So, with your research and your user needs, you know what is important for your audience. With that in mind you can put what most people are looking for right up front. This is the 80/20 rule. Put the information that 80% of your audience is looking for first. The information the other 20% of your audience is looking for should be there – and findable from a search engine – but not front and centre. It will put off 80% of your audience.
Subheadings help you remember and understand. When you read a very complex or long document, your brain will see subheadings as markers. If you need to go back through the text you have read, it's easier to remember where that info is if there's a subheading nearby (particularly if your subheadings tell a coherent story).
Humans learn, evolve and adapt and you need to adapt with them. Assume nothing, question everything and test until you are sure.
Then go and do it again.
There's a book called 'Information Foraging Theory' written by Peter L T Pirolli, published in 2007. Despite its age, it's an mine of information that is mostly still relevant today. In short (I'm reducing 216 pages to a sentence here), it says that users will go as far as they need to, and click as many times as they need to, as long as the scent of information' is strong.
In other words: as long as a person thinks they will get the information they need, and they don't think they are on the wrong path, they will continue for quite some time.
You can use this for structuring the information on your website, in-page copy, and tools and transactions. As long as you follow your audience's mental model of how the information will be available, and you provide a strong scent of information, you are on the right path.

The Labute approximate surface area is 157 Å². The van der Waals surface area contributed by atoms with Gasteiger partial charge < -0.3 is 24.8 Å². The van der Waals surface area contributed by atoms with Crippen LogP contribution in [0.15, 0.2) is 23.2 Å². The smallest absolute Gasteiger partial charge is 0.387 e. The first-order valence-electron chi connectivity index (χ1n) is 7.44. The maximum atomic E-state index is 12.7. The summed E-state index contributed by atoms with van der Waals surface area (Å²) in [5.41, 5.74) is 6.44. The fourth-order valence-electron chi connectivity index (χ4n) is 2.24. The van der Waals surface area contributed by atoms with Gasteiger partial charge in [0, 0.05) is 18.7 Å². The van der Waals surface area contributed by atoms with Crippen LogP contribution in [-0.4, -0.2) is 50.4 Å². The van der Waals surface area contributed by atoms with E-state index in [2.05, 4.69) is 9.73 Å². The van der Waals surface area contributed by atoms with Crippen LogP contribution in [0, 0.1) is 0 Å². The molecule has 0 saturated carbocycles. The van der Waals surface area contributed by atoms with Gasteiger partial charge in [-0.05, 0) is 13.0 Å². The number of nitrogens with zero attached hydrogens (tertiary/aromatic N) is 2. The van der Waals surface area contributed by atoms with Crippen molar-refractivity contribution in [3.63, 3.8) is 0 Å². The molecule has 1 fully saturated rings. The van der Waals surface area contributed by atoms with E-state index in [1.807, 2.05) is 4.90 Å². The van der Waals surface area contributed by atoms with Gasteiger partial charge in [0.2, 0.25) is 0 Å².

That's not an excuse to be verbose. What I'm saying is: people don't always abandon a task within a set number of clicks.
The Oxford Guide to Plain English recommends words per sentence. It also says: 'If you regularly exceed 40 words, you'll certainly weary and deter your readers'
Jyoti Sanyal, author of Indlish (the book for every English-speaking Indian), said: 'Based on several studies, press associations in the USA have laid down a readability table. Their survey shows readers find sentences of 8 words or less very easy to read; 11 words, easy; 14 words fairly easy; 17 words standard; 21 words fairly difficult; 25 words difficult and 29 words or more, very difficult.'
Author Ann Wylie said: 'When the average sentence length in a piece was fewer than 8 words long, readers understood 100% of the story. At 14 words, they could comprehend more than 90% of the information. But move up to 43-word sentences and comprehension dropped below 10 percent.'
For the UK in 2015: 11% of adults (5.9 million) have never used the internet.
Text presented in sentence case is the most familiar style for most people and, therefore, usually the fastest to read.
Job stories are a better choice if you only have one audience to deal with. You know you need to switch from user stories to job stories if every single user story you write begins with the same thing. If you're writing 'As a shopper, I...' at the beginning of every user story, switch to job stories.
If you have multiple audiences, each of which has different needs for different kinds of content and different levels of detail, you may find user stories better.
Most probably do 4 to 5 saccades per second, and a regression once every 2 seconds. This leads to a typographical consideration. If lines of text are too short, you'll increase regressive saccades. If they are too long, the return path is too long and people can get confused about where their eye needs to go back to.